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Cost of living crisis: Third of Scots cut back spending on essentials

BBC News
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SupermarketImage source, Reuters

A third of Scots are cutting back spending on food and other essentials due to the cost of living crisis, according to a new report.

The Fraser of Allander Institute is also warning that Scotland’s recovery from the pandemic is starting to falter.

It says rising prices are taking a toll on both companies and consumers.

The think tank says it now expects growth of 0.5% next year, instead of the 1.5% it previously forecast.

In its latest quarterly economic commentary report, the institute said consumers were starting to modify their spending behaviour in response to the ongoing crisis.

More than half reported spending less on non-essential items.

A third said they were spending less on essential items such as food and fuel, while the cost of properties is seeing a significant increase.

It mirrors the findings a report by the Office for National Statistics which also found half of adults it surveyed said they had bought less food in the last fortnight due to higher prices.

Asda and Tesco have also reported customers cutting back, while Poundland says it has seen a rising number of shoppers as people seek savings.

The Fraser of Allander analysis suggests the impact of the cost of living crisis is being experienced in different ways by different demographics, highlighting that consumers of a younger age may feel the increase in property and public transport costs are hitting harder.

Older age groups, it said, are more likely to acknowledge a price rise in food and fuel.

Institute director Prof Mairi Spowage said the data showed the recovery from the pandemic was starting to falter.

“The analysis we have carried out for this quarter’s commentary indicates that inflation will be higher and persist for longer than we thought in March,” she said.

“This has the potential to limit the economic recovery we hope to see during 2022 and 2023, as consumers cut back on discretionary spending and businesses limit production due to input costs.”

She said this had led them revise down their expectations for growth during 2023.

“Of course economic forecasting is a tricky business at the best of times, but forecasts are highly uncertain right now,” she added.

‘Changing nature of work’

Angela Mitchell, senior partner at Deloitte, which sponsors the institute’s economic commentary, added: “While Scotland’s economic recovery was well under way in the first quarter of 2022, challenges for businesses are likely to remain throughout this year as a result of the cost of living pressures driven by both rising inflation and interest rates.

“In this context, the risks posed to future economic growth are in plain sight. Weaker demand, higher costs and, in particular, uncertainty inhibit the likelihood of investment and growth.

“For business leaders, focus must turn to ways to foster productivity which are not solely dependent on the ups and downs of the economic cycle but can be driven by other factors, including prioritising technology, innovation and digital transformation.

“Organisations should consider the changing nature of work and draw on their experiences developed during the pandemic to bolster resilience and ensure a path through the current economic climate.”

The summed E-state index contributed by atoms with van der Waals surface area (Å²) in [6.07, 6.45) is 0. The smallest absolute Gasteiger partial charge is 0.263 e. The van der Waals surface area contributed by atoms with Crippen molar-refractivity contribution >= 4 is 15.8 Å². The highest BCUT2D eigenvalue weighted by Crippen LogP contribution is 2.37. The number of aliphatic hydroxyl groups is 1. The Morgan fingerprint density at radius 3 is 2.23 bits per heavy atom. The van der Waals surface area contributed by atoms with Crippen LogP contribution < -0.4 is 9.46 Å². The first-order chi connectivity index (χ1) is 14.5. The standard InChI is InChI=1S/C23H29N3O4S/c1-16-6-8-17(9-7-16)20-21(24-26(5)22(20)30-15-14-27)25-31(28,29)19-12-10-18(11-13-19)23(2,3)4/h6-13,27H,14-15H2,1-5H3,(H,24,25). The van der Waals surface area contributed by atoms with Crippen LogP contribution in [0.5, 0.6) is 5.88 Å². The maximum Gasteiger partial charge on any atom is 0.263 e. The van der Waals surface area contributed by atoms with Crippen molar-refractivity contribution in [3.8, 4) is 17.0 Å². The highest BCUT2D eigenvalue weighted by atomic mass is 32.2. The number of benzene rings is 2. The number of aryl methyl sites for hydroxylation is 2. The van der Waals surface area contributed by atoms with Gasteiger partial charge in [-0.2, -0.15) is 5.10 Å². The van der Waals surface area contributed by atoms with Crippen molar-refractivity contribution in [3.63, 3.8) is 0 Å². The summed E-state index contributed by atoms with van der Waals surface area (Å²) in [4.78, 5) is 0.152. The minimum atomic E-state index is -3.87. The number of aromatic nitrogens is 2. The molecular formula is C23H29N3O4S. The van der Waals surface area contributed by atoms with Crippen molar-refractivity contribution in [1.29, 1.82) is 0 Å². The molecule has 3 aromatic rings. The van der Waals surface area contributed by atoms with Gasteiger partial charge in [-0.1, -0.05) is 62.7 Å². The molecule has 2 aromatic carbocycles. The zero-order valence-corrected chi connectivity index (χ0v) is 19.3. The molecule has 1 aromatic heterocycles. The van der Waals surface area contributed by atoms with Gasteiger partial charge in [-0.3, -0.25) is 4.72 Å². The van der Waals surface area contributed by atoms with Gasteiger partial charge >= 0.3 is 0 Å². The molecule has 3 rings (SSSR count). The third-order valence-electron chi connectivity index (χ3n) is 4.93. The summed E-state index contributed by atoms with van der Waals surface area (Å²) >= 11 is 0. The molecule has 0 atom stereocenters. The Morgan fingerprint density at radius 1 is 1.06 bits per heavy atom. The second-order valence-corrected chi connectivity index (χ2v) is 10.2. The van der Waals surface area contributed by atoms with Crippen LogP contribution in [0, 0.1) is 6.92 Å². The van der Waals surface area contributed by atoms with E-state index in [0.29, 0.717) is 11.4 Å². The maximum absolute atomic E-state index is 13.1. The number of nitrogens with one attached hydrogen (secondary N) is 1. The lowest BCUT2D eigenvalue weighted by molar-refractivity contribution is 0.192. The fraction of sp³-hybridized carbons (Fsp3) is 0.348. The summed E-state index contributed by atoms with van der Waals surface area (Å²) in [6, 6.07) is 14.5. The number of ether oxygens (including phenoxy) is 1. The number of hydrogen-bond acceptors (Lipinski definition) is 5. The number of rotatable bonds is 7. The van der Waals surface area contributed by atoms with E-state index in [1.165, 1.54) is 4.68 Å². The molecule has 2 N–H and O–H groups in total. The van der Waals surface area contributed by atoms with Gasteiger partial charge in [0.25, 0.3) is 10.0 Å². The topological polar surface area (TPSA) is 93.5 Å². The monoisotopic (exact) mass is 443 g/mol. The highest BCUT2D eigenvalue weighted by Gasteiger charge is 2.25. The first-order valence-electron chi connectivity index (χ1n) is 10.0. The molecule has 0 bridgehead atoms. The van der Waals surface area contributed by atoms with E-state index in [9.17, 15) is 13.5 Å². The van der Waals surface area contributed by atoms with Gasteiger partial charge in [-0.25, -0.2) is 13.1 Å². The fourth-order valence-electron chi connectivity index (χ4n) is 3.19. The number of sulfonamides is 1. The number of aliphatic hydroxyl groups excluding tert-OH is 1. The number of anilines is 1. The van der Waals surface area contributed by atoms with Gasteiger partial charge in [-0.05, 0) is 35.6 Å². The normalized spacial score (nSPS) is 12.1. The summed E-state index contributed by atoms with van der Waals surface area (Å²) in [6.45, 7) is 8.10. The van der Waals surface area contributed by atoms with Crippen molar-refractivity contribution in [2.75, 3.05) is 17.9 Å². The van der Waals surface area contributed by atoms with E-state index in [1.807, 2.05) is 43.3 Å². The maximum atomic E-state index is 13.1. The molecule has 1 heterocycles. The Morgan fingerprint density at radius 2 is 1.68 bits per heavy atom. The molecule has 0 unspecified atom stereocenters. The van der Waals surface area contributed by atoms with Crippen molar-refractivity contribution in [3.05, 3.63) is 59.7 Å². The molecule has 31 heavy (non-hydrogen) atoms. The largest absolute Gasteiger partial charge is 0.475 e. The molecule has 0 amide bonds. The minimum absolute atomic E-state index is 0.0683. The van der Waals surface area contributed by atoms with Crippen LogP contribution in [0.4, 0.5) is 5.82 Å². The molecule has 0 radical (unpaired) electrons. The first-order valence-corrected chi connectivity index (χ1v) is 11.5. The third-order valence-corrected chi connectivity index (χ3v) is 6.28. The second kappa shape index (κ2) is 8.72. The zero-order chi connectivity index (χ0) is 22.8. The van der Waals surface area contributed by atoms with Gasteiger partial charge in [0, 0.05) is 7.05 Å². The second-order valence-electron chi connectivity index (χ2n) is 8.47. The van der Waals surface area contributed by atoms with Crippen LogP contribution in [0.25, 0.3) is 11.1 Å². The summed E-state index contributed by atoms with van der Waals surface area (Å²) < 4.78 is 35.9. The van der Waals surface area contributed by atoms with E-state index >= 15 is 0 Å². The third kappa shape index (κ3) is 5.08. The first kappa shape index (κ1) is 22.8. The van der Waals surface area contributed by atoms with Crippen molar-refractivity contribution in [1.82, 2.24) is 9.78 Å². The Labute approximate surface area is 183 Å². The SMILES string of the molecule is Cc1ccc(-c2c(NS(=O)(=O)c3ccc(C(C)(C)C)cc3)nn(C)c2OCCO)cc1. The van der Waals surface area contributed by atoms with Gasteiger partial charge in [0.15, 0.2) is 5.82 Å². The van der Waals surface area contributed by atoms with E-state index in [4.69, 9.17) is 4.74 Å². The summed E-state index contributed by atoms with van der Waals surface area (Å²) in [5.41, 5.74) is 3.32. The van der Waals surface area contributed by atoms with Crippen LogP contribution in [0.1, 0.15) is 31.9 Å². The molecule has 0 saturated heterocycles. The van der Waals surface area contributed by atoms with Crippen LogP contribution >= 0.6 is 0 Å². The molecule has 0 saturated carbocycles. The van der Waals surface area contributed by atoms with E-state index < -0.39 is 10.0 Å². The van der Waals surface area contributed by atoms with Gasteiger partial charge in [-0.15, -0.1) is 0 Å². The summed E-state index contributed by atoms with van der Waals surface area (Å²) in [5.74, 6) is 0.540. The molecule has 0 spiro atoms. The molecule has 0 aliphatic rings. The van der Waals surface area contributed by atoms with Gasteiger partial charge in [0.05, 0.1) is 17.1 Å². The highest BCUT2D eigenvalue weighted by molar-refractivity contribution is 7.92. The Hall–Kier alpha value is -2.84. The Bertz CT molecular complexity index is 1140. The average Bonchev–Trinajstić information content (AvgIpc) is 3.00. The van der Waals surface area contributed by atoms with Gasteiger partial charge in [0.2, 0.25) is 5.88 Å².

Presentational grey line

Analysis box by Douglas Fraser, business and economy editor, Scotland

As prices rise, the tightening of belts by households and business is already leading to a 0.5% fall in output for April, according to Scottish government estimates.

That economic weakness looks likely to continue through much of this year, says the Fraser of Allander Institute.

Expect the second and third quarters to be weak, and the fourth looks like contraction.

While the rate of price increase is expected to subside, albeit with prices remaining at a high level, next year is looking very tough-going as well.

Growth of only 0.5% next year implies a high chance of recession – and if not the two consecutive quarters of contraction which is the normal definition, then something that feels very like a downturn.

And so it goes on into 2024, forecast to see the economy grow by an anaemic 1%.

That chimes with the Scottish Fiscal Commission, which sees growth flatlining after this year at only 1%, and can’t see any reason for it to increase over its five-year time horizon.

There is a growing perception that economic growth, measured by Gross Domestic Product, is no way to measure the success of an economy, and instead measures of wellbeing should be more widely adopted.

That may be laudable, but without growth in the economy and without momentum to bring on investment and career prospects, it is hard going for firms and households.

They face expectations of higher taxes to meet demographic change and political pledges. It is also a tough economic backdrop for the independence referendum that the Scottish government wants to see in October 2023.

The Allander’s quarterly commentary points out that one way out of this is to step up efforts to tackle poor productivity. So we need to get smarter about the organisation of work, particularly coming out of Covid with the continuation of so much working from home.

Harnessing that change and making it work for employers as well as employees will be an important part of the response to this very challenging decade.

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